Hawaii approves 30-meter optical telescope project
Hawaii has finally approved the proposal to build the world's largest optical telescope at the top of Mauna Kea volcano.
The approval, given by the Hawaii Board of Land & Natural Resources, has cleared the way for the group responsible for the project to start negotiations with the University of Hawaii for subleasing land for the telescope.
The project is expected to cost more than $1 billion. While the California Institute of Technology, the University of California system, and the Association of Canadian Universities for Research in Astronomy are leading the telescope project; Asian countries China, Japan and India are partners in the project.
At completion, the telescope will be thirty meters long. It will enable astronomers to observe planets outside our solar system. In other words, it will help them discover new planets and stars.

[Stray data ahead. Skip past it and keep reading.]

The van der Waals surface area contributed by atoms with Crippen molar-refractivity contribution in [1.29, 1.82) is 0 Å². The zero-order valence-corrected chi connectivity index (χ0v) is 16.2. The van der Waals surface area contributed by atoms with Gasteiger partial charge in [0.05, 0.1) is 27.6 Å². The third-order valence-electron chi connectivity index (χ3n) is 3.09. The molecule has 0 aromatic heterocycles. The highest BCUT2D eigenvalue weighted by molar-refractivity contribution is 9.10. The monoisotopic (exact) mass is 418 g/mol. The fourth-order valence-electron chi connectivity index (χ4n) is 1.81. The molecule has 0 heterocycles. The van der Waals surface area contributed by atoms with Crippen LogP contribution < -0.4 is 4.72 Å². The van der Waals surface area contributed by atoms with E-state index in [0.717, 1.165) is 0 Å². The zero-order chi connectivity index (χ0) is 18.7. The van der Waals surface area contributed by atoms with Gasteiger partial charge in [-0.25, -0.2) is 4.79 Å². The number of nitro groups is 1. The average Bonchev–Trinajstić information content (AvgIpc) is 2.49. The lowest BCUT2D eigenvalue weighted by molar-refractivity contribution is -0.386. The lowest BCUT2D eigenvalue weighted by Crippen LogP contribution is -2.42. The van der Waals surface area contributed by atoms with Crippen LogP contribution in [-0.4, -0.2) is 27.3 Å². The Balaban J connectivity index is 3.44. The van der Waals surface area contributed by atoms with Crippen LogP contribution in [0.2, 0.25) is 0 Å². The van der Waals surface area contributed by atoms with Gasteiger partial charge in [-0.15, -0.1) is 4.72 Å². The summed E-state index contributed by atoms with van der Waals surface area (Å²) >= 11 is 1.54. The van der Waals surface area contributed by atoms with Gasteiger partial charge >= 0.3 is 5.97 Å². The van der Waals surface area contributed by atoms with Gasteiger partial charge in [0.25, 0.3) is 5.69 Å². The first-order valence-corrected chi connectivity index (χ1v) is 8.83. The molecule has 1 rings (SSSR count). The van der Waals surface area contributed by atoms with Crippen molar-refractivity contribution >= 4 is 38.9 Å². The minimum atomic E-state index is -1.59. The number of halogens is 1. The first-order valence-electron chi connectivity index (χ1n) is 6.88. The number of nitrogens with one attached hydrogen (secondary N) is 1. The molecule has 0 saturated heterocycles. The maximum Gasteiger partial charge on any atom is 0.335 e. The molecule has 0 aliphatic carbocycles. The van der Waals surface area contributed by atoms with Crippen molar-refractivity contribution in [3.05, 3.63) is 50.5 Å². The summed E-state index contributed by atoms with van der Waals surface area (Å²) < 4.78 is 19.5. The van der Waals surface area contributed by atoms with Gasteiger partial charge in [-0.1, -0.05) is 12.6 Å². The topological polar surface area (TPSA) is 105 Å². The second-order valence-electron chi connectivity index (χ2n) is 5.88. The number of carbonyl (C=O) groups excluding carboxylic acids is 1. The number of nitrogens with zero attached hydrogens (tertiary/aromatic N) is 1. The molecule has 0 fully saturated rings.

As per an estimate, the upcoming huge telescope will enable astronomers have a glimpse of nearly 13 billion light-years away.
The telescope's nearly 100-foot long segmented primary mirror will produce up to three-time sharper images than the ones produced by the world's existing best telescopes.
While the government and astronomers are looking at the project as a great step towards understanding of the Universe, some Hawaiian groups are opposing the project, arguing that it is not right to set up the telescope at the top of sacred mountain.
Mauna Kea volcano is the highest point in Hawaii and Hawaiians believe that high altitudes are gateways to heaven, and are thus sacred.
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